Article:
ANCHORAGE Most child protection workers employed by the state stay on the job for about a year, and retaining these frontline employees is a major challenge for the Office of Children’s Services, according to research from the University of Alaska Anchorage (UAA.)
Because of the emotionally taxing nature of the job, which often entails removing kids from abusive homes, child protection workers often suffer secondary trauma as a result of their jobs, according to a recently released report.
The report’s chief author is Diwakar Vadapalli, an assistant professor at UAA's Institute of Social and Economic Research and chair of the Citizens Review Panel. The panel is a federally mandated body charged with helping state and local child protection systems respond better to community needs. In Alaska, the agency it monitors is the Office of Children’s Services (OCS) which has about 500 employees.
The report stems from responses to a survey by OCS workers. The survey is usually done annually in-house but this year OCS decided to have UAA and the Citizens Review Panel handle the project. They were assisted by graduate students in economics and public policy.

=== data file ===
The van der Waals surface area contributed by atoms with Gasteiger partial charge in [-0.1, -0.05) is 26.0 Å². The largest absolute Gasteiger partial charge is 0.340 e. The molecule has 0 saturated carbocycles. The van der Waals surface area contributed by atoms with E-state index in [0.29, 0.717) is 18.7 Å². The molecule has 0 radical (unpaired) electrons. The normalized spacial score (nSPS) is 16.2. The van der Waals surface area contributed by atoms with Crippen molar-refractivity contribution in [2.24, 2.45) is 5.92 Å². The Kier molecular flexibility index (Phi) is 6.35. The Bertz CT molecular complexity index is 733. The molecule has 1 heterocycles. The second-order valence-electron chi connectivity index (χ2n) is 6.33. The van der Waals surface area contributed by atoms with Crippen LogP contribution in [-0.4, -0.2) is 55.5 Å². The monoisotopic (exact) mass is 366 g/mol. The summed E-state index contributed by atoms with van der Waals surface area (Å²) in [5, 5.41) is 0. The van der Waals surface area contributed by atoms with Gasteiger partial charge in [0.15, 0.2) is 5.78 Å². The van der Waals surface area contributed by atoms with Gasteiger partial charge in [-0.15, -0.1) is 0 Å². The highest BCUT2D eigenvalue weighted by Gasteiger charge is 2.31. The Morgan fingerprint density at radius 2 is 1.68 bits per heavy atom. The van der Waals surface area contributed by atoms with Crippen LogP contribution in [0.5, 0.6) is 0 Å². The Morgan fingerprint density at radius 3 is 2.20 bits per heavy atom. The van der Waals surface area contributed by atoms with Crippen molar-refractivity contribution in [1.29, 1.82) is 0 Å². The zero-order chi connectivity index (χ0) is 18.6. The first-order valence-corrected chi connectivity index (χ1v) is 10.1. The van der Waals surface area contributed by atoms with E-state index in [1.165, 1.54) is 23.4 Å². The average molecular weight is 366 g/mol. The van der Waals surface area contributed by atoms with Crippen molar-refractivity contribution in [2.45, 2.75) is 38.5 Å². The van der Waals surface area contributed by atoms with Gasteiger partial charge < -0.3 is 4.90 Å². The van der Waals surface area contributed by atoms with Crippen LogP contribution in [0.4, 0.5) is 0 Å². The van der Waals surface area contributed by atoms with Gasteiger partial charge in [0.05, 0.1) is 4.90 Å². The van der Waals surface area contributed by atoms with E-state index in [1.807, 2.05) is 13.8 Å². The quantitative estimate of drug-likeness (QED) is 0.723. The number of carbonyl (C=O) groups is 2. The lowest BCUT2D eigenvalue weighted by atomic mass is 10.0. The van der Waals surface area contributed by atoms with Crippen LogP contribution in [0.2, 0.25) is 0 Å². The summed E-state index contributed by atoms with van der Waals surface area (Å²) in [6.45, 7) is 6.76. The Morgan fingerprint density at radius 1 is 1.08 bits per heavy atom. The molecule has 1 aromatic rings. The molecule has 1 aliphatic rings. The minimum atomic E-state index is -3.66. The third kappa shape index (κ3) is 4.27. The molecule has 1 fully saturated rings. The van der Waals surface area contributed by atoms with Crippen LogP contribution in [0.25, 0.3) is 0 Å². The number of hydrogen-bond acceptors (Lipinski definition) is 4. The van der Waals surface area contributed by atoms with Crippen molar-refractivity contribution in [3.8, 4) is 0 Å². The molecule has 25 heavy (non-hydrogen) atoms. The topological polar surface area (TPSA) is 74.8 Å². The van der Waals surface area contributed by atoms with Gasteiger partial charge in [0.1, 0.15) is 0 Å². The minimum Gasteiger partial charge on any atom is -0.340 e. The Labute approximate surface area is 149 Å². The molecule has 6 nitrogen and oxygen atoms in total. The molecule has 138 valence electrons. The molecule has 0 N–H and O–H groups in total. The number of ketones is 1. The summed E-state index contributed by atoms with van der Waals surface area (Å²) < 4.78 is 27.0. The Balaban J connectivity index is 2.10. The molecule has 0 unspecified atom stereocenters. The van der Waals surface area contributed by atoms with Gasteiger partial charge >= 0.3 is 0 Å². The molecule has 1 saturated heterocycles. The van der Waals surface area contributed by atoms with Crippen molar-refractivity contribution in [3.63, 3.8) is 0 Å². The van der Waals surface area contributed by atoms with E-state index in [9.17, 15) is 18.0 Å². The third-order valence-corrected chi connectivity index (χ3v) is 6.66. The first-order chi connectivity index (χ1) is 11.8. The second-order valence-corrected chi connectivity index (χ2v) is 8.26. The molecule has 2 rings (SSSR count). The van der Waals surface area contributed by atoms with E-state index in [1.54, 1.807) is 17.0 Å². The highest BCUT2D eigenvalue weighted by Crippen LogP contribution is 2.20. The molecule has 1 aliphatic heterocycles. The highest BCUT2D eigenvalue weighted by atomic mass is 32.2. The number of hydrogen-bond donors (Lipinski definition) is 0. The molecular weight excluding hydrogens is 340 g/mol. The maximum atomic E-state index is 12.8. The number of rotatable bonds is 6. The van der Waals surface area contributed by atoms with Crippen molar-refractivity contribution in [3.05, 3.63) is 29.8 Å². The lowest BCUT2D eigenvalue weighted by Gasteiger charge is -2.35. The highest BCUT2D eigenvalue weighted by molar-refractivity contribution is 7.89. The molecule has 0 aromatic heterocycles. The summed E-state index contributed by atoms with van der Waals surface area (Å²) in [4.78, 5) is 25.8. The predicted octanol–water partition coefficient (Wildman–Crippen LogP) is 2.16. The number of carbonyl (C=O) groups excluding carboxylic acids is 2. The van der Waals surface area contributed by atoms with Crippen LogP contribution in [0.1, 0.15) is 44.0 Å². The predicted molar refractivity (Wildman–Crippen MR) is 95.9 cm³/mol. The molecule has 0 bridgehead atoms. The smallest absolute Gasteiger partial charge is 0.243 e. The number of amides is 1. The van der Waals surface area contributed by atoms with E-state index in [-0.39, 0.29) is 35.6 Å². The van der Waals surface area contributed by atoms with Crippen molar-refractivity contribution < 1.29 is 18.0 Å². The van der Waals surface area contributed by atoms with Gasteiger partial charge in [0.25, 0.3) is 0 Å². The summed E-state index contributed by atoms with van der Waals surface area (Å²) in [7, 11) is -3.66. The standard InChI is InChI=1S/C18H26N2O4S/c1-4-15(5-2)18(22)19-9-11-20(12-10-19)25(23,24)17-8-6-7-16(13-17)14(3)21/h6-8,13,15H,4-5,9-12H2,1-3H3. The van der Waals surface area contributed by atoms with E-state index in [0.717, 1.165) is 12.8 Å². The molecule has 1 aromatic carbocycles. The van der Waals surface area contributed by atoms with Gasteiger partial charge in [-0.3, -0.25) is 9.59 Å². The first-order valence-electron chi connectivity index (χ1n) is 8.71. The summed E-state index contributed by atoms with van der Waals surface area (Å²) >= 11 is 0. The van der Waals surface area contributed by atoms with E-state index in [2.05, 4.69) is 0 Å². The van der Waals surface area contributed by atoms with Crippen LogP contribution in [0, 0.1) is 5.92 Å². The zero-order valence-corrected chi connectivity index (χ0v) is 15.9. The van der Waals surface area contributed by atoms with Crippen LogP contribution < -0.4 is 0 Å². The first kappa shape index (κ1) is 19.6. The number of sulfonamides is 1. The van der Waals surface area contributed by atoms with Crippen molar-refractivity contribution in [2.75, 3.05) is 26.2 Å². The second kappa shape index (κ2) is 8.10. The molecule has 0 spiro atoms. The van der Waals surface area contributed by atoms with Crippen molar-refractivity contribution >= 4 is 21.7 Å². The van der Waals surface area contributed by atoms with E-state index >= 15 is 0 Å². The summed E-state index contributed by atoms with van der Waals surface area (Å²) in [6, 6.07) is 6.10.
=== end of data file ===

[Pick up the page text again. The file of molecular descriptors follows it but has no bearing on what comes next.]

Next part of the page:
“They added a level of depth that ours hasn’t had,” said Christy Lawton, director of OCS.
The authors received 272 complete answers to the survey. Besides documenting the high turnover rate, the survey also found that the public largely doesn’t understand the work of OCS. That’s a problem because few government agencies have greater potential power over society than a child welfare agency, the report said.
Citing the Alaska Ombudsman’s office, the report noted that besides “the criminal justice system, which may take one’s money, one’s freedom and, in some states, one’s life, it is difficult to imagine a more fear-inspiring authority than the power to take away a person’s children.”
Just four percent of frontline OCS workers who responded to the survey said they feel the community understands the role they play in protecting children. This can make the life of a frontline worker very difficult in emotionally tense situations when they are out in the community visiting with families or conducting investigations of suspected child abuse, Vadapalli wrote in an email.
“Given the nature of the work and the extent that its mandate authorizes OCS to reach into the lives of families and children, it is extremely important that communities understand the purpose and methods of OCS,” the report found.
To educate people about the work of OCS, the agency plans to launch a series of public service announcements soon, Lawton said.
She said the media plays a role in public misconceptions about OCS.
“Every time the press comes to me it’s usually prompted by a tragedy,” Lawton said.